The Federal Government has been pushing their overhaul of Canada's impaired driving laws by reference to the big-bad-boogeyman of marijuana-impaired driving. But does the effective legalization of marijuana in Canada actually mean that we are all now in peril?
Of course not.
Canada has had marijuana and drug impaired driving laws throughout this whole process. And what is being proposed under Bill C-46 does not differ in too many respects from the current state of the law. Indeed, it appears that the biggest concern for the Federal Government is about THC concentrations in the blood. Everything else is basically a fine-tuning of measures already in place.
So in celebration of the Senate vote, I propose to outline just what those laws are.
Roadside Testing for Drugs
Yes, we already have a system in place that allows for roadside testing of drivers suspected to have drugs in their body. This is known as the Standardized Field Sobriety Test. The test, which is set out in Section 253 of the Criminal Code, is meant to be used where an officer has a suspicion that a driver has a drug in their body, but does not have grounds to make an arrest.
Essentially, the test boils down to a few divided-attention tasks that a person would never perform while driving. First, following a pen-like objects with the eyes. This is known as a Horizontal Gaze Nystagmus test. Second, standing on one leg for about thirty seconds. Or, creatively, the one-leg-stand. And finally, the walk-and-turn test. This one is perhaps the most complex, requiring the driver to take nine heel-to-toe steps down an imaginary line, do a special turn, and take the same nine heel-to-toe steps back.
One wonders how high you have to be to see an imaginary line.
But in all seriousness, these tests serve the same purpose for which the Federal government wishes to introduce saliva testing. And while critics of the tests, including myself, have pointed to the absence of any peer-reviewed scientific research that supports the validity of these tests for drugs, the legislation is written in such a way that an officer can use them despite the absence of scientific support.
The results of those tests then allow a police officer to make a demand for further evaluation to be conducted by a Drug Recognition Evaluator, and potentially, to demand a blood or urine sample.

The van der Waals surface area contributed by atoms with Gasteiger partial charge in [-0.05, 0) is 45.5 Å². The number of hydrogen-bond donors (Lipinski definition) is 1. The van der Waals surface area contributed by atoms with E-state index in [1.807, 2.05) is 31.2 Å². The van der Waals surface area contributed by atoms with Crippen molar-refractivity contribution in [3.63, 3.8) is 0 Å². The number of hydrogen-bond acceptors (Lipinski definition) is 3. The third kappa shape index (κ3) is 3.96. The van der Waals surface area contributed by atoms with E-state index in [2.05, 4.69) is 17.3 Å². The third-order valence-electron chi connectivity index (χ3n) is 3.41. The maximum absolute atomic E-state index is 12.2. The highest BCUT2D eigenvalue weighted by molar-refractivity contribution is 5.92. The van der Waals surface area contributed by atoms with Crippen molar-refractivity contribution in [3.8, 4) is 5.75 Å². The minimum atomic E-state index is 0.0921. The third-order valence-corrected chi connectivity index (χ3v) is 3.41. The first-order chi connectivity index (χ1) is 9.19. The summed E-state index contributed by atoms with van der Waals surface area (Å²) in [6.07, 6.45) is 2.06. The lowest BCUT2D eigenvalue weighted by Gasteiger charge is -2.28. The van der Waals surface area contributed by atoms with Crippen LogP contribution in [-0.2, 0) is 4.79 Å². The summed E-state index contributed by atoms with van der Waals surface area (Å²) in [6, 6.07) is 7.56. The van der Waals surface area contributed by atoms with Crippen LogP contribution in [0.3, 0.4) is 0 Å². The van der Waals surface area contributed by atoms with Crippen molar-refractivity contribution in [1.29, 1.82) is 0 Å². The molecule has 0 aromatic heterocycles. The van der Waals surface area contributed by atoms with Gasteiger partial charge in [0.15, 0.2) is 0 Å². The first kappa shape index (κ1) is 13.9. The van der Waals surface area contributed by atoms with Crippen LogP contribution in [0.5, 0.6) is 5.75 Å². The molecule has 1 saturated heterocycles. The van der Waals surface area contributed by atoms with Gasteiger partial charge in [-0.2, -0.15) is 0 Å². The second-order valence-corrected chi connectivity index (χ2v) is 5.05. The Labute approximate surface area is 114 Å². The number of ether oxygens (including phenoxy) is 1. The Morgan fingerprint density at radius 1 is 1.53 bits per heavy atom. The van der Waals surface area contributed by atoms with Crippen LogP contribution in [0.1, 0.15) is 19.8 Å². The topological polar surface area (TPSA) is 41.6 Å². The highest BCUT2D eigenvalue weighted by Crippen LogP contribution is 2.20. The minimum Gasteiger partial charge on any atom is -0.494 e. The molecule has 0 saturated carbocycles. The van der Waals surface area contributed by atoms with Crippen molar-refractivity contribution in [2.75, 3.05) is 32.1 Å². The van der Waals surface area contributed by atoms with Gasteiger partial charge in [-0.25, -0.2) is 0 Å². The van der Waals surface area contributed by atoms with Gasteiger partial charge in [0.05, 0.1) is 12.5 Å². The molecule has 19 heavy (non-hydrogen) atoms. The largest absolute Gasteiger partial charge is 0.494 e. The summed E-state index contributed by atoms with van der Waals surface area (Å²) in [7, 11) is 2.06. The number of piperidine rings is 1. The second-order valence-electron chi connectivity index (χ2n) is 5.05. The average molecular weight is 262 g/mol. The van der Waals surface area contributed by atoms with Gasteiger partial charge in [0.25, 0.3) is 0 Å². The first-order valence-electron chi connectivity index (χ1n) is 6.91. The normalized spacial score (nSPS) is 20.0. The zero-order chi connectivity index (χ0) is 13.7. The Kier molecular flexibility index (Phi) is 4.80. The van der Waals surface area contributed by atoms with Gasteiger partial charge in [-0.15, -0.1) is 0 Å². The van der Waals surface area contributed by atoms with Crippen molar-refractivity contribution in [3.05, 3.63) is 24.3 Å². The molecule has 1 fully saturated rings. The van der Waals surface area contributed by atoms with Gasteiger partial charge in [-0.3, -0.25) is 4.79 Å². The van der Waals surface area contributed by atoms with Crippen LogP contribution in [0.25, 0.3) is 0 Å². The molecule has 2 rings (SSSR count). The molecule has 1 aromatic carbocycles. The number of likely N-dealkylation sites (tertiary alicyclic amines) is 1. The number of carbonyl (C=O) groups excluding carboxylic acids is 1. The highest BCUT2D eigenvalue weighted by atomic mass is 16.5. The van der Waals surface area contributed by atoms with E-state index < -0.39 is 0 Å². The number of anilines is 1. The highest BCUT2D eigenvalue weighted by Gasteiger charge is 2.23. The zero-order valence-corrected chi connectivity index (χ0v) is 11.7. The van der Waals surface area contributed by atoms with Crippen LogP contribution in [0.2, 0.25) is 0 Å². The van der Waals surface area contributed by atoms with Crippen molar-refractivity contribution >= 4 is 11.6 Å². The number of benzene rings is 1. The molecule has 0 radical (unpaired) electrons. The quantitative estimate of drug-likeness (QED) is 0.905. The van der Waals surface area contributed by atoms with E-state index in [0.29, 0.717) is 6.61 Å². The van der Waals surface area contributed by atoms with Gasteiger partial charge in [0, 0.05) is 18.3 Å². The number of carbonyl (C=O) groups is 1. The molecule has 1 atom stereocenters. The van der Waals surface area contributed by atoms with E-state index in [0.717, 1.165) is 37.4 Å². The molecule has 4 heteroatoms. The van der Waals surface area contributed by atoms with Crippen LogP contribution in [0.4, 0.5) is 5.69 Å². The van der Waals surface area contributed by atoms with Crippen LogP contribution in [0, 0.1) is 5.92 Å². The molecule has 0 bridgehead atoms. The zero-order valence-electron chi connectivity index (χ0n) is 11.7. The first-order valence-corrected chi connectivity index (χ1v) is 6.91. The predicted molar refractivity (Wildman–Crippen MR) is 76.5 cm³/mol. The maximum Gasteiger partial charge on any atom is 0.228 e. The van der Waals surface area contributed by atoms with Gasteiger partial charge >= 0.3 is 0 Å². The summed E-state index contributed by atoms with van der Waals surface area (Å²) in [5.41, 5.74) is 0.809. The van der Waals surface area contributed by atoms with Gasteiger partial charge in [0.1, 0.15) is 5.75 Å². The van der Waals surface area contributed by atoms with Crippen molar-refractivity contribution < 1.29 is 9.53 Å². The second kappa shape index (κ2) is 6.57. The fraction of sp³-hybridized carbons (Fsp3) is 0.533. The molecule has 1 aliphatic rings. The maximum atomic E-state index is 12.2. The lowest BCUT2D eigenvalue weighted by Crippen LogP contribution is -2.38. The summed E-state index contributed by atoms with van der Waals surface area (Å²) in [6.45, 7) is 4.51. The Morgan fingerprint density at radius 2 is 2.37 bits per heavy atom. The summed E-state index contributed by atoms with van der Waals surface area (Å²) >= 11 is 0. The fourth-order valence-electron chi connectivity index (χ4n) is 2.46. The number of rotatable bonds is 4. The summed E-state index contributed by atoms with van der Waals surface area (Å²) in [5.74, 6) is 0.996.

Drug Recognition Evaluation
If a peace officer has grounds to arrest a person for impaired driving by drugs, or the person has failed the SFST test, the next step is to demand a Drug Recognition Evaluation. This is a multi-step procedure designed to discern whether a person is impaired, whether the impairment is as a result of a drug or a medical condition, and, if it is a drug, what category or class of drugs is causing the impairment. Effectively, it turns police officers into doctors.
The steps used in Canada are defined in the Evaluation of Impaired Operation (Drugs and Alcohol) Regulations. They include the following:
Canada uses a modified version of the Drug Recognition Evaluation as it is taught and approved by the National Highway Traffic Safety Association. The modification is significant. It is the elimination of the "interrogation" portion of the test. Drug Recognition Evaluators in the United States will tell you that this aspect of the test is very valuable in making a determination about impairment.
The reason for the modification is significant. It is because in Canada it is an offence to refuse to participate in the test, while in the United States it is generally not. However, a person cannot be compelled to provide a statement and so removal of the interrogation step was necessary to make the DRE steps Charter-compliant.
None of this is changed by the laws set out in the impaired driving bill. Moreover, as a result of recent Supreme Court of Canada jurisprudence, the conclusion of the DRE officer is considered to be an expert opinion in court.
At the end of the evaluation, if the police believe the driver is impaired by a drug, a sample of blood or urine can be required. This will then be tested to corroborate the opinion of the evaluator. Again, nothing about Bill C-46 changes this. Instead, the only change is that there is a presumption of impairment if the drug test result is the same as the DRE opinion.
And so it does not appear that any significant modifications to our impaired driving laws were or are necessary in light of legalization. Rather, in the coming weeks as Canadians enjoy recreational marijuana I expect that we will see society functioning just fine without these changes. Our legal system is and has long been prepared to deal with this. Now that Bill C-45 has been passed by the Senate, it should not even be necessary to amend any driving legislation.